The New York Times, the Washington Post, and the Los Angeles Times all lead with news that the meeting between Yasser Arafat and Colin Powell is back on. The meeting will take place today in Ramallah. Powell's decision follows as the LAT puts it, "a subtly choreographed sequence of events." Arafat issued a statement Saturday condemning all terrorist attacks, including the suicide bombing on Friday, and then the U.S. State Department announced it saw a "number of interesting and positive elements" in Arafat's statement, which would lead Powell to meet with Arafat.
Israeli officials are dismissing the statement. "We want deeds, not words," said Danny Ayalon, a senior foreign policy adviser to Sharon.
All the papers report that the Palestinians wanted the U.S. to make a statement of their own, but only the LAT words it strongly enough to suggest there might have been some quid pro quo: "In exchange for their condemnation of the violence, moreover, the Palestinians wanted a statement from the United States acknowledging the impact of Israeli attacks on Palestinian civilians."
Three hours before Arafat issued his statement, Powell contributed one of his own: "The United States is deeply concerned about the serious humanitarian situation of the Palestinian people ..."
A NYT op-ed by former Israeli Prime Minister Ehud Barak says that Israel should "leave open the door" for further negotiations, but that the country should also go for "unilateral disengagement" from the Palestinians, building a system of security fences. The fence, says Barak, would need to take in seven settlement areas.
All the papers front—the NYT and the WP rushing the very late breaking news onto the front of its late editions—the stunning turnabout in Venezuela. Less than 48 hours after a coup had caused Hugo Chávez out of power and business leader Pedro Carmona Estanga into the office of Presidency, the tables were reversed. Chávez, at one moment a prisoner readying himself to be exiled from the country, by the end of the day, had again assumed control. Chávez's supporters, labor members and some of the military leaders who hadn't sided with the coup, regained control of the state-led television station and then the presidential palace. Even more incredible is the fact that, at least until Chávez returns to the capital city, Venezuela's Presidency is now in the hands of a third guy ... Diosdado Cabello, Chávez's vice president who was sworn in as "Temporary President" Saturday at 10 p.m.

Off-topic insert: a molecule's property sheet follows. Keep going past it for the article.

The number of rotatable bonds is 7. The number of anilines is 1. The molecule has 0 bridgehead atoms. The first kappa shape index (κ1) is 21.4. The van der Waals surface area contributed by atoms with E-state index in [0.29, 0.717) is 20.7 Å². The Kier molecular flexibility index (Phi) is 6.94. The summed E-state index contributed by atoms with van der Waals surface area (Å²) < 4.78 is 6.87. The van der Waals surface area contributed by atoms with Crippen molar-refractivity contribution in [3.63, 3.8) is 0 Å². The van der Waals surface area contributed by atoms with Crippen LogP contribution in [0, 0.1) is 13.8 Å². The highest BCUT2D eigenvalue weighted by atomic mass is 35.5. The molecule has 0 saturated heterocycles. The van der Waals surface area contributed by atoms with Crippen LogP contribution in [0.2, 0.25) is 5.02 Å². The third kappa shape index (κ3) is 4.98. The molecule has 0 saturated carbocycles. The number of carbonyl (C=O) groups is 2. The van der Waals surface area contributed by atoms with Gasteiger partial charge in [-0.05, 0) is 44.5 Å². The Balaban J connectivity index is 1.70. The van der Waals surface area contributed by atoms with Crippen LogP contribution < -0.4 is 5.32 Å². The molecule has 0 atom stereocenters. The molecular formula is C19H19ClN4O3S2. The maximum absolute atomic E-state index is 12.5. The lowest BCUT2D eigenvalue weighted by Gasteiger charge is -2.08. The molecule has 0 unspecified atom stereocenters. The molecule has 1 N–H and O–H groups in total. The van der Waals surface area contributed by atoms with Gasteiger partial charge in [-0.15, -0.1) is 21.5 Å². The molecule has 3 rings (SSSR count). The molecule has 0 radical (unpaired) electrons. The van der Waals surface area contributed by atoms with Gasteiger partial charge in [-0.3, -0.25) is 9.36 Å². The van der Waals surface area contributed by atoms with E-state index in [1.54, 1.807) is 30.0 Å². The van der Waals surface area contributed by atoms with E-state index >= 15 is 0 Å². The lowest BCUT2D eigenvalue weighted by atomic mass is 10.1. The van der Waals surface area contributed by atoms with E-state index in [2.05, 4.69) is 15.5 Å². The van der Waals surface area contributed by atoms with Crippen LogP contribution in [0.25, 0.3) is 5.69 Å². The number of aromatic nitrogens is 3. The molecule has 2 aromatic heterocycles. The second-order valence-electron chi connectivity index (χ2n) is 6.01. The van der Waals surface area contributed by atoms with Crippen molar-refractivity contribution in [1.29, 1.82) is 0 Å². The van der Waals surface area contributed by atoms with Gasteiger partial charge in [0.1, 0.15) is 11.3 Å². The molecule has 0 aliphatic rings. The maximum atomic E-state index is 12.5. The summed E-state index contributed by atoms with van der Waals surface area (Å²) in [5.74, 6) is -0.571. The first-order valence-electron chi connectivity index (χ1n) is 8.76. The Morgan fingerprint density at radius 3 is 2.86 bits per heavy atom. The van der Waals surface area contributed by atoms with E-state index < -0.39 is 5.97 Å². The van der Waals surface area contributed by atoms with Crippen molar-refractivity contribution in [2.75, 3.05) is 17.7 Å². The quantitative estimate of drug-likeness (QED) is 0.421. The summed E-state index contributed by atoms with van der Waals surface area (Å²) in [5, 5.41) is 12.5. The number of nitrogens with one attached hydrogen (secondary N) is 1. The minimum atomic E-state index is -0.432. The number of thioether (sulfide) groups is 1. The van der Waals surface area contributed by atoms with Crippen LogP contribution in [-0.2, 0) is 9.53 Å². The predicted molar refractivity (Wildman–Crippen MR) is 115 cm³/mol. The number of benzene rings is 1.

Chávez's rebound was so quick it left no time for the WP to retract or rewrite an editorial blasting his old rule and offering a prescription for Venezuela's "next government."
The paper's fronts look particularly green this Sunday, each running different environmentally-sensitive topics. The WP writes that insufficient federal funds are causing the declining state of the U.S.'s 385 parks. The NYT covers "vineyard sprawl" in Napa, Calif., where environmentalists and community members are fighting the encroachment of industrial wineries. And with a story twice as long as the others, the LAT takes issue with the way new Bush administration policies are leading the way for Appalachian miners to do "mountaintop removal" and "valley filling," all in the name of cheap coal, and at the expense of wildlife, clean drinking water, and the safety of residents.
The LAT has another fascinating exclusive, the tale of how the U.S. Defense Department is drawing up plans to allow private companies to do most of the work in the training of the new Afghan National Army. These firms are led by former U.S. generals, and as a "little-known but increasingly essential addition to the modern battlefield," these firms have their hands in the military operations of the "world's more ragtag armies," which apparently include the armed forces of Saudi Arabia, Croatia, Bosnia, Macedonia, and Colombia.
Only the WP finds space on its front page for Al Gore. The former vice president came out swinging at a Florida Democratic gathering, seen as somewhat of a cattle call for 2004 presidential challengers. Gore called the Republican agenda "wrong for America," that Republicans are "selling out America's future," that he and Clinton "did a damn good job." It took the WP 26 paragraphs of a 33-paragraph story to get to the other candidates, but for those keeping score, Sen. John Edwards, D-N.C., emerges on top.
Penthouse editor and publisher Bob Guccione, on the NYT's letter page, writes that, contrary to how he was quoted in a April 8th business story in the paper, he has no plans to end the run of Penthouse.
On the eve of the deadline to file taxes, both the LAT and WP take up this interesting hypothetical: What happens if you owe more money than you can pay? Both papers offer two options—the safe option and the one for those adventurous in heart. Both papers offer the same safe option—you can fill out a Form 9465 (downloadable here) and have the IRS agree to repayment on an "installment" basis. But why do that when you can live dangerously? The LAT notes that the IRS accepts Visa, MasterCard, American Express, and Discovery, and remarks that if you have a MasterCard from General Motors Corp., you'll end up actually gaining (even with the fee) a $250 credit toward the purchase of a new car. The WP plan sounds even better: Make the IRS an "offer in compromise," or tell them via a Form 656 what you can pay. Yeah, the IRS will have to agree, but then again, as the WP notes, they just might, "on the theory that getting something is better than nothing, and that resolving the issue is better for both you and the agency."